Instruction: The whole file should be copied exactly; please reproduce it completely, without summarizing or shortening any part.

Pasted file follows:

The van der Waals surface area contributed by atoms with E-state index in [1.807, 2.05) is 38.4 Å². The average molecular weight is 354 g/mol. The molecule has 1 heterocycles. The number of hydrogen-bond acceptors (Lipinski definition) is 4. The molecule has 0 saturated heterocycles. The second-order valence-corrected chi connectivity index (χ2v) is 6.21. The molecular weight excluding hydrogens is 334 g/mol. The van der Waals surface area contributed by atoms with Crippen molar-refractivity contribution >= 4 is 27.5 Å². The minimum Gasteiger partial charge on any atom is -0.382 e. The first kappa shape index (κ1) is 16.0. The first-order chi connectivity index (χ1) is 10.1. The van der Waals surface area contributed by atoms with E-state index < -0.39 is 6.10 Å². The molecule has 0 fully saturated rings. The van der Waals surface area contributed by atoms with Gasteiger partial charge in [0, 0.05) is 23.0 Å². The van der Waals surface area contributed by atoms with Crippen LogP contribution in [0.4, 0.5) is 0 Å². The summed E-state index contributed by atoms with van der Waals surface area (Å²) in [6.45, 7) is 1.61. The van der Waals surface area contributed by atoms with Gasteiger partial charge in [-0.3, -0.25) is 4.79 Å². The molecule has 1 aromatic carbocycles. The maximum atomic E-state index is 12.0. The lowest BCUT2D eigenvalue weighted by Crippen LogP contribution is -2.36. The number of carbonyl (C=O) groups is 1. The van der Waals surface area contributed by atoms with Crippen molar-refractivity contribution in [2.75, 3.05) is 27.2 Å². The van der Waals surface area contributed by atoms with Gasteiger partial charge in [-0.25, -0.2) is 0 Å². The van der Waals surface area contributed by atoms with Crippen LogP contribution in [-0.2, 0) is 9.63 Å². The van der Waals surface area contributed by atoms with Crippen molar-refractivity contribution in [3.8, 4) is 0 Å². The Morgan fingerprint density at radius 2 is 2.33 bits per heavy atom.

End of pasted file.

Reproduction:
The van der Waals surface area contributed by atoms with E-state index in [1.807, 2.05) is 38.4 Å². The average molecular weight is 354 g/mol. The molecule has 1 heterocycles. The number of hydrogen-bond acceptors (Lipinski definition) is 4. The molecule has 0 saturated heterocycles. The second-order valence-corrected chi connectivity index (χ2v) is 6.21. The molecular weight excluding hydrogens is 334 g/mol. The van der Waals surface area contributed by atoms with Crippen molar-refractivity contribution >= 4 is 27.5 Å². The minimum Gasteiger partial charge on any atom is -0.382 e. The first kappa shape index (κ1) is 16.0. The first-order chi connectivity index (χ1) is 10.1. The van der Waals surface area contributed by atoms with E-state index < -0.39 is 6.10 Å². The molecule has 0 fully saturated rings. The van der Waals surface area contributed by atoms with Gasteiger partial charge in [0, 0.05) is 23.0 Å². The van der Waals surface area contributed by atoms with Crippen LogP contribution in [0.4, 0.5) is 0 Å². The summed E-state index contributed by atoms with van der Waals surface area (Å²) in [6.45, 7) is 1.61. The van der Waals surface area contributed by atoms with Gasteiger partial charge in [-0.3, -0.25) is 4.79 Å². The molecule has 1 aromatic carbocycles. The maximum atomic E-state index is 12.0. The lowest BCUT2D eigenvalue weighted by Crippen LogP contribution is -2.36. The number of carbonyl (C=O) groups is 1. The van der Waals surface area contributed by atoms with Crippen molar-refractivity contribution in [2.75, 3.05) is 27.2 Å². The van der Waals surface area contributed by atoms with Gasteiger partial charge in [-0.25, -0.2) is 0 Å². The van der Waals surface area contributed by atoms with Crippen LogP contribution in [-0.2, 0) is 9.63 Å². The van der Waals surface area contributed by atoms with Crippen molar-refractivity contribution in [3.8, 4) is 0 Å². The Morgan fingerprint density at radius 2 is 2.33 bits per heavy atom.